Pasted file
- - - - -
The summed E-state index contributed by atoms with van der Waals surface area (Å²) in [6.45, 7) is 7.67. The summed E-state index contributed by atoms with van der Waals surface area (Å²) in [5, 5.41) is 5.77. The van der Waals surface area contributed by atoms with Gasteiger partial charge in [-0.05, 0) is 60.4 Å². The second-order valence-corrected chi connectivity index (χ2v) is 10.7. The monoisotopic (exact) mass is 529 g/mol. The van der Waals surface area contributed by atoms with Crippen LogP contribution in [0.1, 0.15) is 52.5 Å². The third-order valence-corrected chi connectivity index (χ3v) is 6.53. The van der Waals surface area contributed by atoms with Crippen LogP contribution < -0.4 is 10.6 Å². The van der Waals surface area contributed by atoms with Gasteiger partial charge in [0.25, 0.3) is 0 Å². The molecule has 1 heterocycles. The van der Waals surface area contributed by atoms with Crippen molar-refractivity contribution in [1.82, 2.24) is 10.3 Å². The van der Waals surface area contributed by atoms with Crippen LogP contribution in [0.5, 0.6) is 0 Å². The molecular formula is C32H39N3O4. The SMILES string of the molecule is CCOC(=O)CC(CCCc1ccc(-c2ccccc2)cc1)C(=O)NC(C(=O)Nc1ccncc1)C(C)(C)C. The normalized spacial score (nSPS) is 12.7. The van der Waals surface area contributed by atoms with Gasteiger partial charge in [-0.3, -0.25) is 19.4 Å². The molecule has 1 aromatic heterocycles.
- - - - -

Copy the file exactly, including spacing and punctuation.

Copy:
The summed E-state index contributed by atoms with van der Waals surface area (Å²) in [6.45, 7) is 7.67. The summed E-state index contributed by atoms with van der Waals surface area (Å²) in [5, 5.41) is 5.77. The van der Waals surface area contributed by atoms with Gasteiger partial charge in [-0.05, 0) is 60.4 Å². The second-order valence-corrected chi connectivity index (χ2v) is 10.7. The monoisotopic (exact) mass is 529 g/mol. The van der Waals surface area contributed by atoms with Crippen LogP contribution in [0.1, 0.15) is 52.5 Å². The third-order valence-corrected chi connectivity index (χ3v) is 6.53. The van der Waals surface area contributed by atoms with Crippen LogP contribution < -0.4 is 10.6 Å². The van der Waals surface area contributed by atoms with Gasteiger partial charge in [0.25, 0.3) is 0 Å². The molecule has 1 heterocycles. The van der Waals surface area contributed by atoms with Crippen molar-refractivity contribution in [1.82, 2.24) is 10.3 Å². The van der Waals surface area contributed by atoms with Crippen LogP contribution in [0.5, 0.6) is 0 Å². The molecular formula is C32H39N3O4. The SMILES string of the molecule is CCOC(=O)CC(CCCc1ccc(-c2ccccc2)cc1)C(=O)NC(C(=O)Nc1ccncc1)C(C)(C)C. The normalized spacial score (nSPS) is 12.7. The van der Waals surface area contributed by atoms with Gasteiger partial charge in [-0.3, -0.25) is 19.4 Å². The molecule has 1 aromatic heterocycles.